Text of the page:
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The House today asked Donald Trump to testify under oath next week as part of the former president’s second impeachment trial in the Senate.

In a letter to Trump, the House’s lead impeachment manager Rep. Jamie Raskin (D-Md.) said Trump’s testimony was necessary because his lawyers’ first official response to the impeachment charge “denied many factual allegations set forth in the article of impeachment.”

“You have thus attempted to put critical facts at issue notwithstanding the clear and overwhelming evidence of your constitutional offense,” Raskin wrote. “In light of your disputing these factual allegations, I write to invite you to provide testimony under oath, either before or during the Senate impeachment trial, concerning your conduct on January 6, 2021.”

The request from the House’s impeachment managers comes just five days before Trump is set to be put on trial on a charge of inciting the Jan. 6 insurrection at the Capitol, which left five people dead.

Raskin specifically asked that Trump testify sometime next week, between Monday and Thursday.

The trial is slated to begin on Tuesday and is expected to last around one week.

Trump is not likely to accept the House managers’ invitation.

If he declines, Raskin wrote, “we reserve any and all rights, including the right to establish at trial that your refusal to testify supports a strong adverse inference regarding your actions (and inaction) on January 6, 2021.”

A senior aide on the House impeachment team said the request for Trump’s testimony came in response to claims by Castor and Schoen earlier this week that the former president never “intended to interfere with the counting of Electoral votes” on Jan. 6, and never “made any effort to subvert the certification of the results of the 2020 presidential election.”

Trump for weeks lodged unsubstantiated claims about widespread voter fraud in swing states where Biden won, culminating in his speech to supporters the morning of Jan. 6, when he urged them to “fight like hell.”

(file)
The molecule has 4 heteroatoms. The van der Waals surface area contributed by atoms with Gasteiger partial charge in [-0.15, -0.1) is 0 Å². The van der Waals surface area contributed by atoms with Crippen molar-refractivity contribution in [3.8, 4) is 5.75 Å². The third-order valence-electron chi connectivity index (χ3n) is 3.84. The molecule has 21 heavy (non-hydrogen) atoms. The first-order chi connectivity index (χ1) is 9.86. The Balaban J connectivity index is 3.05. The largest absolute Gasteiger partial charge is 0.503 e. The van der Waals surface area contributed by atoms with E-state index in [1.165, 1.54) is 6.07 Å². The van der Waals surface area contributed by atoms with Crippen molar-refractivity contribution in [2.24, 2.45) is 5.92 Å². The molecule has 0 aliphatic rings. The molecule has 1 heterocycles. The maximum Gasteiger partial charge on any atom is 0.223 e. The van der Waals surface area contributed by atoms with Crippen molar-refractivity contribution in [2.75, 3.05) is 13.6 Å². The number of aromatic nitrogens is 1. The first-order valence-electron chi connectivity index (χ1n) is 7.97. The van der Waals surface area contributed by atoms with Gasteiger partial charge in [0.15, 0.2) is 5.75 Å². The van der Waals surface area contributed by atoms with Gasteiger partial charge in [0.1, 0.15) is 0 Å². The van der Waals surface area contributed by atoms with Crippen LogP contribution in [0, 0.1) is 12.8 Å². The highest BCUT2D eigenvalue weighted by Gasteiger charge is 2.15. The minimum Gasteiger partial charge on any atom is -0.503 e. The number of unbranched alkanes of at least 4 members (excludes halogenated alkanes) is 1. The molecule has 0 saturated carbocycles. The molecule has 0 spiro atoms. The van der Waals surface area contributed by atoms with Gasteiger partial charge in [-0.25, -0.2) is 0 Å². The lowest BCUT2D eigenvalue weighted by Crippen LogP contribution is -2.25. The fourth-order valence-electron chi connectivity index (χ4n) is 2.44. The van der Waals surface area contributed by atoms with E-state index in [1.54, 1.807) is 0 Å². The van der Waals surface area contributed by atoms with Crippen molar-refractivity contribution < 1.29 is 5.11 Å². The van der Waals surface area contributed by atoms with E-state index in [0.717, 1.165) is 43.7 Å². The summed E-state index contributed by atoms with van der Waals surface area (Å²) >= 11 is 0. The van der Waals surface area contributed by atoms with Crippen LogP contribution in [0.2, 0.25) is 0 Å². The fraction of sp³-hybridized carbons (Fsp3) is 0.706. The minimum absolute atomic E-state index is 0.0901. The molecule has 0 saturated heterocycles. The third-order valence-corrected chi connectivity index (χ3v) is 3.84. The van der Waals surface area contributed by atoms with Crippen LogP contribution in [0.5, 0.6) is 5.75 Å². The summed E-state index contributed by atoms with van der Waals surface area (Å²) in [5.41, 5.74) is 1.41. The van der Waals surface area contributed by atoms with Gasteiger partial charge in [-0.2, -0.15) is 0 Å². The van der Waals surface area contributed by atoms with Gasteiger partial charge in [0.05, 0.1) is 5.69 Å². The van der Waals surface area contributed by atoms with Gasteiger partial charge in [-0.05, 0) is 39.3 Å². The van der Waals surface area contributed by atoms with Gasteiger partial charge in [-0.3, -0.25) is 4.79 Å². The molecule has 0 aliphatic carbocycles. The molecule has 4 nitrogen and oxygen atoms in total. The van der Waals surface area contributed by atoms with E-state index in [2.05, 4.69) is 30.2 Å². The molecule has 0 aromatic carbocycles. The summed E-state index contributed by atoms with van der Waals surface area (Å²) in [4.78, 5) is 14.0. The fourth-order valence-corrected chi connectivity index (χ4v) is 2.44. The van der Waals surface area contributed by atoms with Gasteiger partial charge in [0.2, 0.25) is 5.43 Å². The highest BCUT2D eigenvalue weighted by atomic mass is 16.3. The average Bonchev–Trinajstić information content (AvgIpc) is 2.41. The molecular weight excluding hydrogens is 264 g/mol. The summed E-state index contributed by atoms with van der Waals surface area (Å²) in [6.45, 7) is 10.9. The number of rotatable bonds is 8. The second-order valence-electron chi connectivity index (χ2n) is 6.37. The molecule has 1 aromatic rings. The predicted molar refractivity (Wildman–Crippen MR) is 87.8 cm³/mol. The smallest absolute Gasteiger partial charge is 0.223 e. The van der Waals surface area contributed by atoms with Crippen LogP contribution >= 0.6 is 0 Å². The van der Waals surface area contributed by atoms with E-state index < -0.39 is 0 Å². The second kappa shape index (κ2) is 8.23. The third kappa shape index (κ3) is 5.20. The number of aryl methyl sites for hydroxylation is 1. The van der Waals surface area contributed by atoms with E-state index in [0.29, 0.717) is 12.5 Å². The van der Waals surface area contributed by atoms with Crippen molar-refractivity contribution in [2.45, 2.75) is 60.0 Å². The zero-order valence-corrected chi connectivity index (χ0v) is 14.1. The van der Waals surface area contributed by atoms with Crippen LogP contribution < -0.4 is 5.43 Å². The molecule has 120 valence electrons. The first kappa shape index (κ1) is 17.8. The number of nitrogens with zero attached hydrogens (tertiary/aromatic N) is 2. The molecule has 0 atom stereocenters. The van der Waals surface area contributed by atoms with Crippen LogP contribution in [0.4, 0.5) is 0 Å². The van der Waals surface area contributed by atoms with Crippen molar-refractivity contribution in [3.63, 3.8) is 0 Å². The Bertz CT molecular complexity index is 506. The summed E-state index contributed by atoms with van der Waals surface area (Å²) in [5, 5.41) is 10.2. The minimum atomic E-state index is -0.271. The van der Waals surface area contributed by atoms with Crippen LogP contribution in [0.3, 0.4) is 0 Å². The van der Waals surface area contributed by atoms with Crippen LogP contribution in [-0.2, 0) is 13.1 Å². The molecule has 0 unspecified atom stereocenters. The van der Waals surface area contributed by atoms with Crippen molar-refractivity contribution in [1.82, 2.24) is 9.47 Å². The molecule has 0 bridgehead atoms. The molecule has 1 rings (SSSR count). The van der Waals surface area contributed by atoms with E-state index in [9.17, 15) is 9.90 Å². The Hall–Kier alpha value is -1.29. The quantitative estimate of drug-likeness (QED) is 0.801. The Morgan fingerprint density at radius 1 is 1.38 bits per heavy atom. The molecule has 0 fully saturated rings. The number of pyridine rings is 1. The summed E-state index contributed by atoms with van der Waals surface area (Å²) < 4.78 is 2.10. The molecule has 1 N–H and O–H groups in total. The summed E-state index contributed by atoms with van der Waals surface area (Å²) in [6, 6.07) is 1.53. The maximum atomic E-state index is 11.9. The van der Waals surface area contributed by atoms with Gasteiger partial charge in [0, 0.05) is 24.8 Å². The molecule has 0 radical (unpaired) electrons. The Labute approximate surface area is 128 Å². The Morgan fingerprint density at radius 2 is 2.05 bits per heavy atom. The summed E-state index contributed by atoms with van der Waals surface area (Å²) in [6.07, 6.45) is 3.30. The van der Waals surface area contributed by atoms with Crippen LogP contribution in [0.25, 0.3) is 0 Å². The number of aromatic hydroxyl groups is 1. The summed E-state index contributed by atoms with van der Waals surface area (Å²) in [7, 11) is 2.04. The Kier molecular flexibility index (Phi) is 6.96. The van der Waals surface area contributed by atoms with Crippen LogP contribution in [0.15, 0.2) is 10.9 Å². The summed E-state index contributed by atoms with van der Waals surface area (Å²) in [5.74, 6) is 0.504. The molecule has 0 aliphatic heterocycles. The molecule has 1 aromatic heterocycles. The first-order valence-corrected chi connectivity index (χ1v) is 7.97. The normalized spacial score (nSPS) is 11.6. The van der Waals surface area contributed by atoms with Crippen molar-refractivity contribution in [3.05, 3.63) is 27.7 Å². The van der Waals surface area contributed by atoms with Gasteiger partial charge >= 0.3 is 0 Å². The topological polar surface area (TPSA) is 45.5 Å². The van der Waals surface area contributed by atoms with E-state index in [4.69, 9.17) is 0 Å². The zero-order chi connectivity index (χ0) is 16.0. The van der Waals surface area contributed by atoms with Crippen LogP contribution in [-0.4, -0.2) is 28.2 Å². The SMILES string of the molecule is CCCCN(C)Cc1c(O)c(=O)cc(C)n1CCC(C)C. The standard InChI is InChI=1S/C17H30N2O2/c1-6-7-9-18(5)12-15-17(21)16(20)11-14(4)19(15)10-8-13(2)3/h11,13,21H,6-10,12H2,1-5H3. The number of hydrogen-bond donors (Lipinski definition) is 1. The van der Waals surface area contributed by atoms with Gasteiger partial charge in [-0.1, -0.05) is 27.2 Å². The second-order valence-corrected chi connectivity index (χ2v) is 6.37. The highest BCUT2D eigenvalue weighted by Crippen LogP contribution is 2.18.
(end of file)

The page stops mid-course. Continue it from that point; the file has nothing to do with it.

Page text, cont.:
The House impeachment managers have remained tight-lipped about their plans for potential witness testimony as part of the trial, while many Senate Democrats have suggested in recent weeks that witnesses are not necessary in order to prove that Trump deserves to be convicted.

But conviction, which requires the support of two-thirds of the chamber, will be a tough sell for the impeachment managers, especially after 45 GOP senators voted last week to declare that putting a former president on trial is unconstitutional.

Half of Americans polled for a new survey said Trump should be convicted, according to a new poll from Quinnipiac University.

The nationwide survey found that 50 percent of respondents believe Trump should be convicted and 45 percent believe he should not be convicted, with most participants answering along party lines.

Independents polled were split, with 49 percent saying Trump should be convicted and 45 percent saying he should not be convicted.

There is wide agreement on conviction within each party: 86 percent of Republicans say Trump should not be convicted, and 86 percent of Democrats say he should.

“The impeachment question is framed by two distinctly different versions of history and offers as vivid an example of the chasm between Republicans and Democrats as you can find,” Quinnipiac University Polling Analyst Tim Malloy said in a statement released with the results.

These findings are similar to a separate Monmouth University poll released a few weeks ago, which found that most Americans believe Trump should be impeached and convicted.

The new poll from Quinnipiac University also found that most of those polled (59 percent) do not believe there was widespread voter fraud in the 2020 election, though nearly three-fourths of Republicans surveyed do believe there was widespread fraud.


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